Under God

Saint Paul's Cathedral

I’ve been reading the book With by Skye Jethani. I have not finished it yet, but just the first few chapters have been keenly insightful to my relationship with God.

Jethani talks about how many times we view ourselves in an “Under God” relationship with our Heavenly Father. This view rightly acknowledges Him as the Creator who is over us, who has the right set the moral rules and laws in this world. The problem comes when we try to manipulate God into blessing us by being morally good. Have you ever heard someone say, “How could God let this happen to me? I’ve always gone to church!” Or, “How could so-and-so be dying of cancer, they have done so many good works for God.”
This view, which started out so well, quickly turns into nothing different than that of the heathens of old, who offered sacrifices so that the rains would come, the locusts would stop or their flocks and herds would grow.
As C.S. Lewis describes, God “isn’t safe, but He is good.” We cannot manipulate Him into giving us good grades, a new car, health, wealth, or salvation. Jesus Christ didn’t save us because we were morally good, but because we could never be good enough to earn anything from God except eternal separation.
Let’s live like God really is who He says He is and that He does what He says He will do. Stop trying to manipulate Him into giving you what you want and being offended at Him when it doesn’t work. Realize that in Christ He has blessed us not because of how good we are, but only because of how good He is!

Relationships That Last

Last week, Karen and I finally returned home from VOICE and other travels. The same day we returned, we were delighted to have a visitor who stayed with us for two nights. It was Robin Hsu, a VOICE student from my team in 2005. It has been at least a year or two since we’ve seen or talked, but it was just like old times. We had great conversation about what is happening in each others’ lives, about God and how to live in a way that displays Christ’s presence. Karen and I had fun showing him around Oklahoma City (when he came to VOICE, it was held in a different city – Flint, MI), and overall, it was just wonderful catching up and amazing how easy it was to hang out again.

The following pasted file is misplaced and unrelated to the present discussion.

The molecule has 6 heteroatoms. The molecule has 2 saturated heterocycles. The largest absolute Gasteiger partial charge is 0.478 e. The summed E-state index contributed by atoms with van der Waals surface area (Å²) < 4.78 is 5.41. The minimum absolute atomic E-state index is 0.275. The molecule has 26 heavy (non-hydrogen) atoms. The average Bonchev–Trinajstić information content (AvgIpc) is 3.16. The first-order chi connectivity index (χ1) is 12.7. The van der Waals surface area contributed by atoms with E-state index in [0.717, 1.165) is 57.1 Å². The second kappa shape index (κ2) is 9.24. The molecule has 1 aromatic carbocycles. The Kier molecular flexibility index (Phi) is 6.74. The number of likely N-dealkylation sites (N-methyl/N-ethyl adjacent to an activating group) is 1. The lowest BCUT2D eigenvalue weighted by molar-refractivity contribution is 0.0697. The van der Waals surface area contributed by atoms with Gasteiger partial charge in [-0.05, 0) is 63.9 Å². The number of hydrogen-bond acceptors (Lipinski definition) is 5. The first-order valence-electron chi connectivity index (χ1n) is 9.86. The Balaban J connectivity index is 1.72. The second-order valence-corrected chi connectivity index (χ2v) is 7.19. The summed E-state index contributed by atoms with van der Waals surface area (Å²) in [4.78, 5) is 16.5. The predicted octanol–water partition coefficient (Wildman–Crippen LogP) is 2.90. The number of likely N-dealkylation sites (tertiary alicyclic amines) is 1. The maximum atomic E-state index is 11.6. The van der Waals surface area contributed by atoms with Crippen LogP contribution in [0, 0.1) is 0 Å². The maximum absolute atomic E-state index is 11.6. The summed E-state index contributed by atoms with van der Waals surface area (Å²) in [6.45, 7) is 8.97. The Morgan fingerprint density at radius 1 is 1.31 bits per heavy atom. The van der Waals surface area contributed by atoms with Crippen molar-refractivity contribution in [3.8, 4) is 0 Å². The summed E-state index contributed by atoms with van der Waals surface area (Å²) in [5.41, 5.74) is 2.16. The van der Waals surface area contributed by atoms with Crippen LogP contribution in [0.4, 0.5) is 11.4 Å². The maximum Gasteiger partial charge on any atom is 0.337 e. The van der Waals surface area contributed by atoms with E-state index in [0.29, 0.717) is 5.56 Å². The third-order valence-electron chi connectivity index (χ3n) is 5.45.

I think most of us don’t make many friends like that, but VOICE gives us the opportunity to – if we will seize it. Being friends with Robin has challenged me to be the kind of friend that it’s worth stopping to see when you’re traveling far from home – or even scheduling a special trip for. What kind of friend would that be? Well, I try to be interesting, to understand him and his life, ask questions about what he’s doing…but most of all, just be concerned for him. That’s something that we can’t force in our own life: but we can do things that will help to develop it over time. Here’s some ideas:

  • VOICE brings people together from very different places and lives. Stay in touch with people who you met, and keep learning more about them. Visit them and do things together.
  • VOICE challenges you to focus in on the things that are really important in life: God’s things. Value these in your life, talk about them with your VOICE friends, and learn how they are valuing God in their lives.
  • You need other people. It is prideful to think that you will first make yourself comfortable, then pursue friendships. If you have to sacrifice to build relationships, you have to see the value. It’s not that other people need to know you; it’s that you need to know them.

It’s great to see so much enthusiasm by the newest VOICE class for keeping in touch. Remember that these relationships can last a long time. Be the friend who is worth being pursued. And be the friend who is pursuing others.